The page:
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Frequency-dependent ERK phosphorylation in spinal neurons by electric stimulation of the sciatic nerve and the role in electrophysiological activity.

Fukui T, Dai Y, Iwata K, Kamo H, Yamanaka H, Obata K, Kobayashi K, Wang S, Cui X, Yoshiya S, Noguchi K - Mol Pain (2007)

Bottom Line: We found that high frequency (0.5 Hz and 10 Hz) but not low frequent (0.05 Hz) stimulus-evoked pERK was partially inhibited by MK-801.The extracellular single unit activities were recorded from the laminae I-II and V of the L4-5 dorsal horn, and we found that blockage of the intracellular ERK signal suppressed the wind-up responses in a dose-dependent manner.These observations indicate that ERK activation plays an important role in the induction of the wind-up responses in dorsal horn nociceptive neurons.

View Article: PubMed Central - HTML - PubMed

Affiliation: Department of Anatomy and Neuroscience, Hyogo College of Medicine, Mukogawa-cho, Nishinomiya, Hyogo, Japan. fukuiii@hyo-med.ac.jp

ABSTRACT
The phosphorylation of extracellular signal-regulated kinase (pERK) in DRG and dorsal horn neurons is induced by the C-fiber electrical stimulation to the peripheral nerve. The present study was designed to investigate the expression and modulation of pERK in the rat dorsal horn neurons produced by repetitive electrical stimulation, and its involvement in the electrophysiological activity of dorsal horn neurons. Electrical stimulation of C-fiber intensity at different frequencies was applied to the sciatic nerve; the stimuli-induced pERK expression and the activity in dorsal horn neurons were studied by immunohistochemistry and extracellular recording, respectively. Electrical stimulation of C-fibers (3 mA) induced pERK expression in dorsal horn neurons in a frequency-dependent manner, indicating that the frequency of electrical stimulation is an important factor which activates the intracellular signal pathway in the spinal cord. To demonstrate the underlying mechanism of this frequency-dependent pERK expression, an NMDA receptor antagonist, MK-801, and a voltage sensitive calcium channel antagonist, nifedipine, were administrated intrathecally before the stimulation. We found that high frequency (0.5 Hz and 10 Hz) but not low frequent (0.05 Hz) stimulus-evoked pERK was partially inhibited by MK-801. Both high and low frequency stimulus-evoked pERK were inhibited by the nifedipine treatment. The extracellular single unit activities were recorded from the laminae I-II and V of the L4-5 dorsal horn, and we found that blockage of the intracellular ERK signal suppressed the wind-up responses in a dose-dependent manner. In contrast, any change in the mechanically evoked responses was not observed following the administration of ERK inhibitor. These observations indicate that ERK activation plays an important role in the induction of the wind-up responses in dorsal horn nociceptive neurons.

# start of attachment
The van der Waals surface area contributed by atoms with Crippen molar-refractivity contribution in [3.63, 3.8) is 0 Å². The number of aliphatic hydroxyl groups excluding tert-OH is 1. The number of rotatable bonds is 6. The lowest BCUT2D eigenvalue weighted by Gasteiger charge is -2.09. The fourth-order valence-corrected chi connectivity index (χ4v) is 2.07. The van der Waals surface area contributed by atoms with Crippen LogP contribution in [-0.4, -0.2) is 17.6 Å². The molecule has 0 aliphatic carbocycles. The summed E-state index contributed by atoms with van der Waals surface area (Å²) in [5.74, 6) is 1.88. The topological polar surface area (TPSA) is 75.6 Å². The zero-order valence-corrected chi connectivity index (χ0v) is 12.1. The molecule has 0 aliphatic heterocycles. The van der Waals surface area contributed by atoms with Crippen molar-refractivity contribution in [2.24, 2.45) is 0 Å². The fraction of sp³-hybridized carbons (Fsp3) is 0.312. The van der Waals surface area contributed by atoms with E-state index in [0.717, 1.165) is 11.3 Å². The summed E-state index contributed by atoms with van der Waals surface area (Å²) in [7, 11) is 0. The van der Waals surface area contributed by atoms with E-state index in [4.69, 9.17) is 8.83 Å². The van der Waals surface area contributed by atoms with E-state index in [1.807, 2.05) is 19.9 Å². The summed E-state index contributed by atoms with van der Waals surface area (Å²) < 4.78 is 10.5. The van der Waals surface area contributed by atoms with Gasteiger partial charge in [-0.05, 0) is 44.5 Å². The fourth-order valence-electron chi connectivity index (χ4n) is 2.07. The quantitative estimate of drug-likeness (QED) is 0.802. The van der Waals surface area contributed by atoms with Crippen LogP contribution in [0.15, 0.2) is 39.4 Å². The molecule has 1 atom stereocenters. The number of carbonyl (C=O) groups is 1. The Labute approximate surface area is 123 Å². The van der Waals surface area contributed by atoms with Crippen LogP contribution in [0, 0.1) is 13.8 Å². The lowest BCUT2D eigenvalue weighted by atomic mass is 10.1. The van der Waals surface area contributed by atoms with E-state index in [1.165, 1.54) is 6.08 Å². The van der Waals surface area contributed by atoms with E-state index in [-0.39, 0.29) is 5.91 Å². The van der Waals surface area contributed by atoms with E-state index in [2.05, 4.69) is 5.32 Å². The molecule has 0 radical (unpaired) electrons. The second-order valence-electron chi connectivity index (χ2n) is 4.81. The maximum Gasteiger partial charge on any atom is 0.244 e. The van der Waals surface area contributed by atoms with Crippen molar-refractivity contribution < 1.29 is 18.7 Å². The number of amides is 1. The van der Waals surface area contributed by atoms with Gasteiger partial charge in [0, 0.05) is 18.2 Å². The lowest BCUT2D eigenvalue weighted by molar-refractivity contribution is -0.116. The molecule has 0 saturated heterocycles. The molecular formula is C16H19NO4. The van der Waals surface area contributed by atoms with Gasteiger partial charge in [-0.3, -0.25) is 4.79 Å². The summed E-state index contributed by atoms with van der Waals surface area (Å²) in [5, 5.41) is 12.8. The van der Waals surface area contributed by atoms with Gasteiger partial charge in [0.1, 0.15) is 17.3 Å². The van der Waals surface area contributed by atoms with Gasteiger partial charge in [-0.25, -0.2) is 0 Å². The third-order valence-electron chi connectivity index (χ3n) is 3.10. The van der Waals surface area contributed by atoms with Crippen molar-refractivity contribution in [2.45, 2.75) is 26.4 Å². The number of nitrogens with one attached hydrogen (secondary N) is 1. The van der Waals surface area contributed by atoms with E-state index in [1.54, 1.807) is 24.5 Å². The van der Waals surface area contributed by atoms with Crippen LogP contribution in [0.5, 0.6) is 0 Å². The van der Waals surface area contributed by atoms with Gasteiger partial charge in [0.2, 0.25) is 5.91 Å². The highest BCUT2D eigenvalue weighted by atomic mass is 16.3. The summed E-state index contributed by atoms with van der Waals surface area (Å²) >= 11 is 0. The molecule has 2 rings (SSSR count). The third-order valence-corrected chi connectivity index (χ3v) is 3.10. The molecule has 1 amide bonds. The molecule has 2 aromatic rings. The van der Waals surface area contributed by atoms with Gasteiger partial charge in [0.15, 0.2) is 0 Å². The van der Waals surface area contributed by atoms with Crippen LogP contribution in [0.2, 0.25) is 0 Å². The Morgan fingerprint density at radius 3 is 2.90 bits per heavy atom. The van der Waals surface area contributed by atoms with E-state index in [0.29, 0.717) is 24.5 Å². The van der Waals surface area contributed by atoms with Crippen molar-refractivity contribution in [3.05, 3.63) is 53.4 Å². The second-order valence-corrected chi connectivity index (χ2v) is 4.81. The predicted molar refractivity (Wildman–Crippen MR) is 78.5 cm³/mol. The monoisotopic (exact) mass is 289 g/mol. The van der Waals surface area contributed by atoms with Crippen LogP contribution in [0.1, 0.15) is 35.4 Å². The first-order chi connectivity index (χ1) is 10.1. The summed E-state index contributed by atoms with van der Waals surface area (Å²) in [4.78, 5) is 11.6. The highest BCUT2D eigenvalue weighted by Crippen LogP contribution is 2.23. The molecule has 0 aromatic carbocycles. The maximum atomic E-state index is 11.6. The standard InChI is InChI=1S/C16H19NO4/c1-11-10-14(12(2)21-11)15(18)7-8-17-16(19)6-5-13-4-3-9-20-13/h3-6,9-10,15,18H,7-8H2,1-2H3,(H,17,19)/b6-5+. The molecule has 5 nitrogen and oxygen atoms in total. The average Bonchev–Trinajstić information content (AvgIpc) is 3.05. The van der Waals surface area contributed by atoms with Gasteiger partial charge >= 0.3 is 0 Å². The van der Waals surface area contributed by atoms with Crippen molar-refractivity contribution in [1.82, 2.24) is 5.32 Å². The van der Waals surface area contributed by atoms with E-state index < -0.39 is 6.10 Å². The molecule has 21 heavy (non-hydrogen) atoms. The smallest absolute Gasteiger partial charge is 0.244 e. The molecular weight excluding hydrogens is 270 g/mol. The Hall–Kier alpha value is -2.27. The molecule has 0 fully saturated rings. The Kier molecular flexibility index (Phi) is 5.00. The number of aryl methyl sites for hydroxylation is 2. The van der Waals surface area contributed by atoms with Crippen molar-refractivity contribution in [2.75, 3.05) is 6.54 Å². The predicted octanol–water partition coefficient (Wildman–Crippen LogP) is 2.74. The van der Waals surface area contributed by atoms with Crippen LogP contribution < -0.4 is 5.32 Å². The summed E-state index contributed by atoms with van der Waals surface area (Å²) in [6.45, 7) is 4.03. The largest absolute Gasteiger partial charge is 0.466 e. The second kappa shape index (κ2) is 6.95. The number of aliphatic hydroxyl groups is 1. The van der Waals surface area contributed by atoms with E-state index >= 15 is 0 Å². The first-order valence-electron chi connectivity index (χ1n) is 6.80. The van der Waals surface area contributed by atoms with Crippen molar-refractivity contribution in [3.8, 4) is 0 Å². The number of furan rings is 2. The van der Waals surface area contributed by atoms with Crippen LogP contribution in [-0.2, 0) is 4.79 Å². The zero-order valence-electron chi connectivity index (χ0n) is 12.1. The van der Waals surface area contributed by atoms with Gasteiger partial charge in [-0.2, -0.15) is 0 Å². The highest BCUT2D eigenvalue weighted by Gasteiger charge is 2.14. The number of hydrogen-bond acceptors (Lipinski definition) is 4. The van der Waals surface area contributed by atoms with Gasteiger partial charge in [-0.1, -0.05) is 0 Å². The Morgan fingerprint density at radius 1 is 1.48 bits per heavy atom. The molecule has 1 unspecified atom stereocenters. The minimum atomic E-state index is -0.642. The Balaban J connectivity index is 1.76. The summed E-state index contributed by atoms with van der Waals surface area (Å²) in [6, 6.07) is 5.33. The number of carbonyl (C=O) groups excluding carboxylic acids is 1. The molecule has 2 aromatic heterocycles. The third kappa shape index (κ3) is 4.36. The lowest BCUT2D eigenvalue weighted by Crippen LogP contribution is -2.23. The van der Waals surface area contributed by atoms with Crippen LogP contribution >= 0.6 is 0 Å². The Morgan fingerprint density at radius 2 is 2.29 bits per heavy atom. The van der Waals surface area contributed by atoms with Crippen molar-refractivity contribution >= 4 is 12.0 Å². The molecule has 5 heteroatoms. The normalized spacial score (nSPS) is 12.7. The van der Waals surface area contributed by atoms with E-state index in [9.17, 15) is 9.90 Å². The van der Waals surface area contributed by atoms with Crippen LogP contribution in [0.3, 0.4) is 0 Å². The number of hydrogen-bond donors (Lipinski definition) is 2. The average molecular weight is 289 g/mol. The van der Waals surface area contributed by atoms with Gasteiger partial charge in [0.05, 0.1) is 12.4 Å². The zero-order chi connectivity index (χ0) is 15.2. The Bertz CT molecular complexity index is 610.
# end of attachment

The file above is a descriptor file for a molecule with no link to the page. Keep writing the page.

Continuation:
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Number of pERK-ir profiles in lamina I-II, III-IV and V-VI of ipsilateral spinal cord after electrical stimulation at the indicated frequencies (n = 4 in each group, *p < 0.01 compared with control, #p < 0.01, compared with 0.05 Hz).
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Figure 2: Number of pERK-ir profiles in lamina I-II, III-IV and V-VI of ipsilateral spinal cord after electrical stimulation at the indicated frequencies (n = 4 in each group, *p < 0.01 compared with control, #p < 0.01, compared with 0.05 Hz).